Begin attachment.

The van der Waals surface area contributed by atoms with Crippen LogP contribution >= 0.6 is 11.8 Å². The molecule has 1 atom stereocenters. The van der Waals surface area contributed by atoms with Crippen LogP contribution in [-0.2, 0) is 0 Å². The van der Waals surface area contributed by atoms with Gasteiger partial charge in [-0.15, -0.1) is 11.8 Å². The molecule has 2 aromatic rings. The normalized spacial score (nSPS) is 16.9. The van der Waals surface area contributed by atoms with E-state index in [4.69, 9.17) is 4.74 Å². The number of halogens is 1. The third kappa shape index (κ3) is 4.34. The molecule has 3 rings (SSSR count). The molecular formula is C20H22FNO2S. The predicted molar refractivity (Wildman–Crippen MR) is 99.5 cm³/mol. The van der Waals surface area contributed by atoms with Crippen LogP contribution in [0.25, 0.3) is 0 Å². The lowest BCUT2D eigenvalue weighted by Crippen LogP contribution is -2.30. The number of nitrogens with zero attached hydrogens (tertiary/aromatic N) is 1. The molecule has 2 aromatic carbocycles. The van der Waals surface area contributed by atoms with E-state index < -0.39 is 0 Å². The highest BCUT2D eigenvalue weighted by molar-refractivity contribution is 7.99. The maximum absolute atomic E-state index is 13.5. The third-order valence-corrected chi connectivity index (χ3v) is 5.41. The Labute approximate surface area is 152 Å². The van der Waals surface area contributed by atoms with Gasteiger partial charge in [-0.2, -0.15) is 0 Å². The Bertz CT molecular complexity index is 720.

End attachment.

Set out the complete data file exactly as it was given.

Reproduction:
The van der Waals surface area contributed by atoms with Crippen LogP contribution >= 0.6 is 11.8 Å². The molecule has 1 atom stereocenters. The van der Waals surface area contributed by atoms with Crippen LogP contribution in [-0.2, 0) is 0 Å². The van der Waals surface area contributed by atoms with Gasteiger partial charge in [-0.15, -0.1) is 11.8 Å². The molecule has 2 aromatic rings. The normalized spacial score (nSPS) is 16.9. The van der Waals surface area contributed by atoms with E-state index in [4.69, 9.17) is 4.74 Å². The number of halogens is 1. The third kappa shape index (κ3) is 4.34. The molecule has 3 rings (SSSR count). The molecular formula is C20H22FNO2S. The predicted molar refractivity (Wildman–Crippen MR) is 99.5 cm³/mol. The van der Waals surface area contributed by atoms with Crippen LogP contribution in [0.25, 0.3) is 0 Å². The lowest BCUT2D eigenvalue weighted by Crippen LogP contribution is -2.30. The number of nitrogens with zero attached hydrogens (tertiary/aromatic N) is 1. The molecule has 2 aromatic carbocycles. The van der Waals surface area contributed by atoms with E-state index < -0.39 is 0 Å². The highest BCUT2D eigenvalue weighted by molar-refractivity contribution is 7.99. The maximum absolute atomic E-state index is 13.5. The third-order valence-corrected chi connectivity index (χ3v) is 5.41. The Labute approximate surface area is 152 Å². The van der Waals surface area contributed by atoms with Gasteiger partial charge in [-0.2, -0.15) is 0 Å². The Bertz CT molecular complexity index is 720.